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Featured The shaky road of Biblical literalism

Discussion in 'Scriptural Debates' started by Onoma, Aug 5, 2020.

  1. Onoma

    Onoma Active Member

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    Quite often I see the things in the Hebrew Bible presented as 100% literal word for word accounts of events that actually happened / existed

    ~ The Garden of Eden and the serpent
    ~ The flood and the ark
    ~ The firmament

    etc

    Now, I personally believe the Bible is " God's word ", .....however,...... after spending a ridiculous amount of time investigating Mesopotamian and Egyptian literature, and especially the literature associated with / maintained by priest-kings ( Considered god-men and deified in literature ) and priests, my views on what constitutes " God's word " is drastically different from those of someone who normally says they think the Bible is " God's word "

    I do not, for example, believe the Torah was magically telepathically transmitted to Moses, yet I believe the Bible contains some things taken from earlier literature belonging to priests that were written to have been " guided " by what were known as " tutelary deities " ( Common in the antiquities ) and this literature was the " word / words " of " god / gods " ( Which the texts themselves specifically say in their colophons )

    For example, the Bible refers to the " Garden in Eden ", yet a " garden " in the days the Bible sprang from, was a unit of measurement used by priests and priest-kings for the purpose of mathematical astronomy ( Predicting and calculating / recording the times and locations of " signs in the sky " ). Not only was a " garden " a unit of measurement, but a number ( 3600 ) used in those calculations, and on top of also being a number, it would represent several words

    ( In linguistics, this is known as " polysemy " , where something can have multiple meanings - semiosis )

    " Eden ", on the other hand, is a Sumerian word meaning "plain, steppe, open country " ( Akkadian:edinu )

    " eden " is where one would make their observations, if they happened to be an astronomer / scribe / priest, because a flat, open area is where they would use the convention of a " firmament ", ( What they referred to as " supuk same " ) which is actually a horizontal coordinate system that invokes simple plane geometry ( A flat space )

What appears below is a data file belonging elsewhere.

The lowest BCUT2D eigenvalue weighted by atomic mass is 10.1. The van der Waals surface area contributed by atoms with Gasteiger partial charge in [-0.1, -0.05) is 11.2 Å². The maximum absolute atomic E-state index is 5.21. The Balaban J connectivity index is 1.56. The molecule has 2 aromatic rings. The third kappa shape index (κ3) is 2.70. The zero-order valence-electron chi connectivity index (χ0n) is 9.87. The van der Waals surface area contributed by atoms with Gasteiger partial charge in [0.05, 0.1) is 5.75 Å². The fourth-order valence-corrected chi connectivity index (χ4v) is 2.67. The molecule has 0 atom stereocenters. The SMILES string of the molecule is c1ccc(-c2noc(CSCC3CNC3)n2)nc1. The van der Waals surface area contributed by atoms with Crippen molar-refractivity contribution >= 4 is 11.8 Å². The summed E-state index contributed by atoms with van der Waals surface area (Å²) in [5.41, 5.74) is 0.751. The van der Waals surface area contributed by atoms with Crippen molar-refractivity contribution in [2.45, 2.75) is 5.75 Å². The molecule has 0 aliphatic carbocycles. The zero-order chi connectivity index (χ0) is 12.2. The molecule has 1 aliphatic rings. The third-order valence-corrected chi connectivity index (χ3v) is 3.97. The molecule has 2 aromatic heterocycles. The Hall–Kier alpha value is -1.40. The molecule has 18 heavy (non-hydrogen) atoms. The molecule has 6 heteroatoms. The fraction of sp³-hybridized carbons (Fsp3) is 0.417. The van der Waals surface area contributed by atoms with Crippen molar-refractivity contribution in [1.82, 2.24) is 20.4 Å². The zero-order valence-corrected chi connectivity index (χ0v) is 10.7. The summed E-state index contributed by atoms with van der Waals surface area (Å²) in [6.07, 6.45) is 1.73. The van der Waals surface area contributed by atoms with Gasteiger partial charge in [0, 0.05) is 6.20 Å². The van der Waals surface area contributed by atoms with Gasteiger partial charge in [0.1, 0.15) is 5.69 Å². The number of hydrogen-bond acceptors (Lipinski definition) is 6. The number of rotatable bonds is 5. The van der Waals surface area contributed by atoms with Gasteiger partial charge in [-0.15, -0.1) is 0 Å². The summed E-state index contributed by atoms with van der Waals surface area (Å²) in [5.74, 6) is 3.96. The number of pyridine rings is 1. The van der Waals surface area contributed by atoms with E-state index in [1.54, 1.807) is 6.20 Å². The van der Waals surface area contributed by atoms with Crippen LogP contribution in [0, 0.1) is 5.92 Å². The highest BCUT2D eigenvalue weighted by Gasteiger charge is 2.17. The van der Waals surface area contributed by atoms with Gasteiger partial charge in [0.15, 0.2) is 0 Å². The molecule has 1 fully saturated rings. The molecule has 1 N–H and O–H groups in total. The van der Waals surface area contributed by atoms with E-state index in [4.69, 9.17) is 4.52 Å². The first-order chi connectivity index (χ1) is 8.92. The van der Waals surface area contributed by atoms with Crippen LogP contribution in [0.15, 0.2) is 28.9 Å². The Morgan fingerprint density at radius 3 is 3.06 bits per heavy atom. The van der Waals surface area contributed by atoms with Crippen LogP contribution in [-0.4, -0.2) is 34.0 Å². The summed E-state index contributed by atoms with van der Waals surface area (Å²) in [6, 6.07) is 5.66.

( Interestingly Isaac Newton noted that the dimensions given for Solomon's Temple were actually based on the formula for the volume of a hemisphere - a dome )

    This " dome ", the hemispherical coordinate system, ( Often misconstrued by academics and laypeople as being the evidence they thought the earth is flat...lol ) as was used for recording the times and locations, angles and such, of these events ( " signs in the sky ) in ephemerides ( Tables of astronomical observations ) and passed down through the years through different generations of a very specific lineage of priests, using units like cubits, horns, grains, etc, all of which were based around the use of some rather complex dimensional analysis that also involved the use of figurate numbers ( very unorthodox )

    It was the literary norm to refer to new moon, as a " flood " in literature ( The reasons for which are quite interesting, we can discuss them if you like ), and later in the New Babylonian period they they began to refer to eclipses as " floods " in literature along with new moons

    In addition, both " flood " and " deluge " were also used as sobriquet ( Nicknames in literature ) to refer to people, specifically, priests, priest-kings and rulers who were god-men, who also happened to be responsible for recording the times of " floods " ( A sacerdotal duty of a priest )

    You can actually see this convention of referring to a person as a " flood " maintained in later Biblical literature: